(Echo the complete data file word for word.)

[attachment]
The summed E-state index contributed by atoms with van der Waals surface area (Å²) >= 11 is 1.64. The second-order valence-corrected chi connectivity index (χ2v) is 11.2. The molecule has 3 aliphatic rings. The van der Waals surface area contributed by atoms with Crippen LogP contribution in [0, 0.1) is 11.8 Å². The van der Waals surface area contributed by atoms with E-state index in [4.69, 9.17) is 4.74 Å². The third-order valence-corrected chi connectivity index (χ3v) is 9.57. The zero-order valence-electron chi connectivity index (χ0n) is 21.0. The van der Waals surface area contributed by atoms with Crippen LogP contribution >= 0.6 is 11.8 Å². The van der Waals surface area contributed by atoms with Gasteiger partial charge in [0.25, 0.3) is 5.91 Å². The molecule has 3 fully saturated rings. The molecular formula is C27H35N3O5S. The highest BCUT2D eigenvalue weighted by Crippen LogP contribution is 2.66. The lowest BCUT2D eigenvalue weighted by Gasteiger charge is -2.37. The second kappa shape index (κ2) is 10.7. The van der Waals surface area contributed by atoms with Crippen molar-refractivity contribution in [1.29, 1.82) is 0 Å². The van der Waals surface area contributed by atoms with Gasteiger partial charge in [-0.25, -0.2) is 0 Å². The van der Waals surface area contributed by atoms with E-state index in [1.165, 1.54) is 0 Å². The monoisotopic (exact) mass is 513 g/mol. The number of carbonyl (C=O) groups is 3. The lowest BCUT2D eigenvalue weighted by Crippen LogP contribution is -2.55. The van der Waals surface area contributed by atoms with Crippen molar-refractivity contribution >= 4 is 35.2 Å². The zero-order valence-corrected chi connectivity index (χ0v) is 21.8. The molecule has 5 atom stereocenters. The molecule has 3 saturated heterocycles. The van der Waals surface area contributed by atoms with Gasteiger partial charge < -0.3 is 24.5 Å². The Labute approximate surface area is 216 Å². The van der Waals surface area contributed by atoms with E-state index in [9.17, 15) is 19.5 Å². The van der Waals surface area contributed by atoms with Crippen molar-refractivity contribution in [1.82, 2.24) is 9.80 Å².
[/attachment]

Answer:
The summed E-state index contributed by atoms with van der Waals surface area (Å²) >= 11 is 1.64. The second-order valence-corrected chi connectivity index (χ2v) is 11.2. The molecule has 3 aliphatic rings. The van der Waals surface area contributed by atoms with Crippen LogP contribution in [0, 0.1) is 11.8 Å². The van der Waals surface area contributed by atoms with E-state index in [4.69, 9.17) is 4.74 Å². The third-order valence-corrected chi connectivity index (χ3v) is 9.57. The zero-order valence-electron chi connectivity index (χ0n) is 21.0. The van der Waals surface area contributed by atoms with Crippen LogP contribution >= 0.6 is 11.8 Å². The van der Waals surface area contributed by atoms with Gasteiger partial charge in [0.25, 0.3) is 5.91 Å². The molecule has 3 fully saturated rings. The molecular formula is C27H35N3O5S. The highest BCUT2D eigenvalue weighted by Crippen LogP contribution is 2.66. The lowest BCUT2D eigenvalue weighted by Gasteiger charge is -2.37. The second kappa shape index (κ2) is 10.7. The van der Waals surface area contributed by atoms with Crippen molar-refractivity contribution in [1.29, 1.82) is 0 Å². The van der Waals surface area contributed by atoms with Gasteiger partial charge in [-0.25, -0.2) is 0 Å². The van der Waals surface area contributed by atoms with E-state index in [1.165, 1.54) is 0 Å². The monoisotopic (exact) mass is 513 g/mol. The number of carbonyl (C=O) groups is 3. The lowest BCUT2D eigenvalue weighted by Crippen LogP contribution is -2.55. The van der Waals surface area contributed by atoms with Crippen molar-refractivity contribution >= 4 is 35.2 Å². The zero-order valence-corrected chi connectivity index (χ0v) is 21.8. The molecule has 5 atom stereocenters. The molecule has 3 saturated heterocycles. The van der Waals surface area contributed by atoms with Gasteiger partial charge < -0.3 is 24.5 Å². The Labute approximate surface area is 216 Å². The van der Waals surface area contributed by atoms with E-state index in [9.17, 15) is 19.5 Å². The van der Waals surface area contributed by atoms with Crippen molar-refractivity contribution in [1.82, 2.24) is 9.80 Å².